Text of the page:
Tonight, Tim Wakefield surpassed Roger Clemens in innings pitched for the Red Sox. As SG has pointed out in the past, Wakefield is a bridge to the actual teams Clemens played for and the one taking the field in 2010, decades after the Rocket's first callup to the bigs. If baseball as a whole connects us with the past, Wakefield as an individual connects us with his former teammates.
You just can't replace an old friend -- someone who has known you through all your phases, someone who doesn't need to be caught up on the salient events of the past to know the significance of the present, someone whose face you can remember nearby during other milestone moments. The kind of person it's impossible to imagine being without. Tim Wakefield's presence with the Sox is like that.
Intellectually, I understand that there will come a time when Wakefield is no longer on the roster. But on a deeper, more irrational level, I can't comprehend it.
From the Projo Sox Blog:
If there's anything Wakefield wanted others to take away from this moment, it was the lesson that one should never give up on their dream, because goals can be reached in unexpected way.
"It's a tribute to just never giving up," he said. If I can pass on to somebody, that maybe is one of those people that is on the bubble, [to] never quit. I've never done that, regardless of how good I've pitched or how bad I've pitched. It's just keep striving to be better."
Screaming at the Shortstop takes an amusing look at just what a long damn time 16 years really is:
Sixteen seasons. Do you know how old I was when Tim joined the Red Sox? Nine. Since then, I've gone on to graduate high school and college, plodded my way almost through a master's degree (only a few months to go before I'm done!), had three different jobs, two different cars, and countless different friends. I've gone from listening to a cassette player, to a CD player, to an iPod. The walls in my room have been painted five times. When Tim started pitching, my TV weighed about 500 pounds (rough estimate), and the picture was grainy. Now it weighs about 20 pounds and we have HD. All these things have changed, and yet Tim stays the same. On he goes, with his 66 mph knuckleball dancing down the lane, and his 70 mph fastball somehow still confusing people.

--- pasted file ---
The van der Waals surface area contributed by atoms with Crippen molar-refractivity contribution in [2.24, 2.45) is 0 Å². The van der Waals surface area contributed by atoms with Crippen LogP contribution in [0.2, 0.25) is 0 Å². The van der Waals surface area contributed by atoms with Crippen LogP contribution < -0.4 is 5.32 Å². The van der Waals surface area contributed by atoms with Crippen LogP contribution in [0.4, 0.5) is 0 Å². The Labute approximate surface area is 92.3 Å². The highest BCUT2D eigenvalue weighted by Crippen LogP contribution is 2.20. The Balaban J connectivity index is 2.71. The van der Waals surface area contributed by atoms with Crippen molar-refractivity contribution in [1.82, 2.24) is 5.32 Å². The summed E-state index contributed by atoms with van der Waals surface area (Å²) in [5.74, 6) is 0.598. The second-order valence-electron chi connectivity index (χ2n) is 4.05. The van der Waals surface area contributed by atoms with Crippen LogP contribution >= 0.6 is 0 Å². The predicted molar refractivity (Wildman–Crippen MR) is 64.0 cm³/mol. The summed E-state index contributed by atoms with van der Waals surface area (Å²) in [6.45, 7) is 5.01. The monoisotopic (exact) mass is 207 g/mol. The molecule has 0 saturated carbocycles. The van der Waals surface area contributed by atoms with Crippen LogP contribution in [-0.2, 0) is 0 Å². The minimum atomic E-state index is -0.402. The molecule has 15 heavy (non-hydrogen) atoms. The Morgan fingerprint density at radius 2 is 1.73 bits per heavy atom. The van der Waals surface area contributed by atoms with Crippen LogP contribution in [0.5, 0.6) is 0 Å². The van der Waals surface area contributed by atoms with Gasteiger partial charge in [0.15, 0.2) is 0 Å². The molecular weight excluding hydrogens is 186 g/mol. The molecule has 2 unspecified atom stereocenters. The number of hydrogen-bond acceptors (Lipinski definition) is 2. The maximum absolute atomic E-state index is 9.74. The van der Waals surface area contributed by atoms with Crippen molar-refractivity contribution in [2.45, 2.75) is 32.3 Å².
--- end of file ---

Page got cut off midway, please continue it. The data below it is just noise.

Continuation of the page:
I suppose this happens to everyone as they get older, but it still sometimes strikes me how utterly different my perception of time is from when I was a kid. Sometimes I suspect my brain is still stuck on an axis set at 1990, and it sometimes needs reminders that that was really 20 years ago. Before 1990, as a kid with an age in a single digits, waiting for an hour seemed like a truly barbaric idea. An hour was such a long time. Now two decades have come and gone and my adult brain is still going, "huh?" I can only imagine what it'll be like by the time Wake actually retires...